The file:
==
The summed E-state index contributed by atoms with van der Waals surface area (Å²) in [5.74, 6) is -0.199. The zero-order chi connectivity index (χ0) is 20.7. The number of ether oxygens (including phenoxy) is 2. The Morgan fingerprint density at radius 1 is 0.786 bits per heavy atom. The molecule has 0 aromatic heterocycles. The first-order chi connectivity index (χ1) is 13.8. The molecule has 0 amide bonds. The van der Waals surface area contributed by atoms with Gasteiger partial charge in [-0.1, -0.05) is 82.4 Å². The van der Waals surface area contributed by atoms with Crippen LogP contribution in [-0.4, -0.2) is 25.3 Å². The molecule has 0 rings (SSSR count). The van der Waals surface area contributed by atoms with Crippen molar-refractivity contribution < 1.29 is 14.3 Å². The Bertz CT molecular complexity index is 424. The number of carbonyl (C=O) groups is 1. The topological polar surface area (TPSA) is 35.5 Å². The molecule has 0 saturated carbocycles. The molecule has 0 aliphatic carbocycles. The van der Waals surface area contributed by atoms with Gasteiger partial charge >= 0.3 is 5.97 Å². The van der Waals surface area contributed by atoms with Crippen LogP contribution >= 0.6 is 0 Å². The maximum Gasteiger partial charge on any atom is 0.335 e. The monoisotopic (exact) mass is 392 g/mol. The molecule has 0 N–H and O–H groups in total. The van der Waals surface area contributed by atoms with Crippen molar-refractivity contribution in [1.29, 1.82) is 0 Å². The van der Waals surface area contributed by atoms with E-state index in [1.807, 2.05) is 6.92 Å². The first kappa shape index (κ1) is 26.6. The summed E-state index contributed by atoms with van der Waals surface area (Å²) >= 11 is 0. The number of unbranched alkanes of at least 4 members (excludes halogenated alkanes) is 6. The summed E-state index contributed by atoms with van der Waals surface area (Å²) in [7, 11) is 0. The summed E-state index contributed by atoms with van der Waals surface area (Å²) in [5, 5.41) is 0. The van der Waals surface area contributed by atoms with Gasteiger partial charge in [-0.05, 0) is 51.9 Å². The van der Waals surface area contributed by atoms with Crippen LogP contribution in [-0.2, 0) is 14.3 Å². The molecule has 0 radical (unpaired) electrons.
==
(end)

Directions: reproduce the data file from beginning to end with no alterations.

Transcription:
The summed E-state index contributed by atoms with van der Waals surface area (Å²) in [5.74, 6) is -0.199. The zero-order chi connectivity index (χ0) is 20.7. The number of ether oxygens (including phenoxy) is 2. The Morgan fingerprint density at radius 1 is 0.786 bits per heavy atom. The molecule has 0 aromatic heterocycles. The first-order chi connectivity index (χ1) is 13.8. The molecule has 0 amide bonds. The van der Waals surface area contributed by atoms with Gasteiger partial charge in [-0.1, -0.05) is 82.4 Å². The van der Waals surface area contributed by atoms with Crippen LogP contribution in [-0.4, -0.2) is 25.3 Å². The molecule has 0 rings (SSSR count). The van der Waals surface area contributed by atoms with Crippen molar-refractivity contribution < 1.29 is 14.3 Å². The Bertz CT molecular complexity index is 424. The number of carbonyl (C=O) groups is 1. The topological polar surface area (TPSA) is 35.5 Å². The molecule has 0 saturated carbocycles. The molecule has 0 aliphatic carbocycles. The van der Waals surface area contributed by atoms with Gasteiger partial charge >= 0.3 is 5.97 Å². The van der Waals surface area contributed by atoms with Crippen LogP contribution >= 0.6 is 0 Å². The maximum Gasteiger partial charge on any atom is 0.335 e. The monoisotopic (exact) mass is 392 g/mol. The molecule has 0 N–H and O–H groups in total. The van der Waals surface area contributed by atoms with Crippen molar-refractivity contribution in [1.29, 1.82) is 0 Å². The van der Waals surface area contributed by atoms with E-state index in [1.807, 2.05) is 6.92 Å². The first kappa shape index (κ1) is 26.6. The summed E-state index contributed by atoms with van der Waals surface area (Å²) >= 11 is 0. The number of unbranched alkanes of at least 4 members (excludes halogenated alkanes) is 6. The summed E-state index contributed by atoms with van der Waals surface area (Å²) in [7, 11) is 0. The summed E-state index contributed by atoms with van der Waals surface area (Å²) in [5, 5.41) is 0. The van der Waals surface area contributed by atoms with Gasteiger partial charge in [-0.05, 0) is 51.9 Å². The van der Waals surface area contributed by atoms with Crippen LogP contribution in [-0.2, 0) is 14.3 Å². The molecule has 0 radical (unpaired) electrons.